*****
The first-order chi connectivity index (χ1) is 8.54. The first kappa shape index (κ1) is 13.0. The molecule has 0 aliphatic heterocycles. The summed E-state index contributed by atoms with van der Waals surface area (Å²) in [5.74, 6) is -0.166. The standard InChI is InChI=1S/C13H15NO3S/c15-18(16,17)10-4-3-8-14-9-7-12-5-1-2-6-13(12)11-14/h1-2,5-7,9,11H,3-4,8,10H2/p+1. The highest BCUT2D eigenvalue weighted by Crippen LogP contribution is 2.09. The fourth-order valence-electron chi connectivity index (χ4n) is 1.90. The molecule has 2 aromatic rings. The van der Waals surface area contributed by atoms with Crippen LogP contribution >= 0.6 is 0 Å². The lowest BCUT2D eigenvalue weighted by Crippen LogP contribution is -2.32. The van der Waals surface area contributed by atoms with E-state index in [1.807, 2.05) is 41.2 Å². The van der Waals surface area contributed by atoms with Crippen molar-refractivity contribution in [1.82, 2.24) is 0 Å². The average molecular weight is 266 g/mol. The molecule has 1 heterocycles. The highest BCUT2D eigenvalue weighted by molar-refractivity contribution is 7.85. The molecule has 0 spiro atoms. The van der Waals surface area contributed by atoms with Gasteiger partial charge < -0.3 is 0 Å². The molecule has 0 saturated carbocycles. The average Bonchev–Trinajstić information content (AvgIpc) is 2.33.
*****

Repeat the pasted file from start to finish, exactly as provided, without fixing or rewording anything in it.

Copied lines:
The first-order chi connectivity index (χ1) is 8.54. The first kappa shape index (κ1) is 13.0. The molecule has 0 aliphatic heterocycles. The summed E-state index contributed by atoms with van der Waals surface area (Å²) in [5.74, 6) is -0.166. The standard InChI is InChI=1S/C13H15NO3S/c15-18(16,17)10-4-3-8-14-9-7-12-5-1-2-6-13(12)11-14/h1-2,5-7,9,11H,3-4,8,10H2/p+1. The highest BCUT2D eigenvalue weighted by Crippen LogP contribution is 2.09. The fourth-order valence-electron chi connectivity index (χ4n) is 1.90. The molecule has 2 aromatic rings. The van der Waals surface area contributed by atoms with Crippen LogP contribution >= 0.6 is 0 Å². The lowest BCUT2D eigenvalue weighted by Crippen LogP contribution is -2.32. The van der Waals surface area contributed by atoms with E-state index in [1.807, 2.05) is 41.2 Å². The van der Waals surface area contributed by atoms with Crippen molar-refractivity contribution in [1.82, 2.24) is 0 Å². The average molecular weight is 266 g/mol. The molecule has 1 heterocycles. The highest BCUT2D eigenvalue weighted by molar-refractivity contribution is 7.85. The molecule has 0 spiro atoms. The van der Waals surface area contributed by atoms with Gasteiger partial charge < -0.3 is 0 Å². The molecule has 0 saturated carbocycles. The average Bonchev–Trinajstić information content (AvgIpc) is 2.33.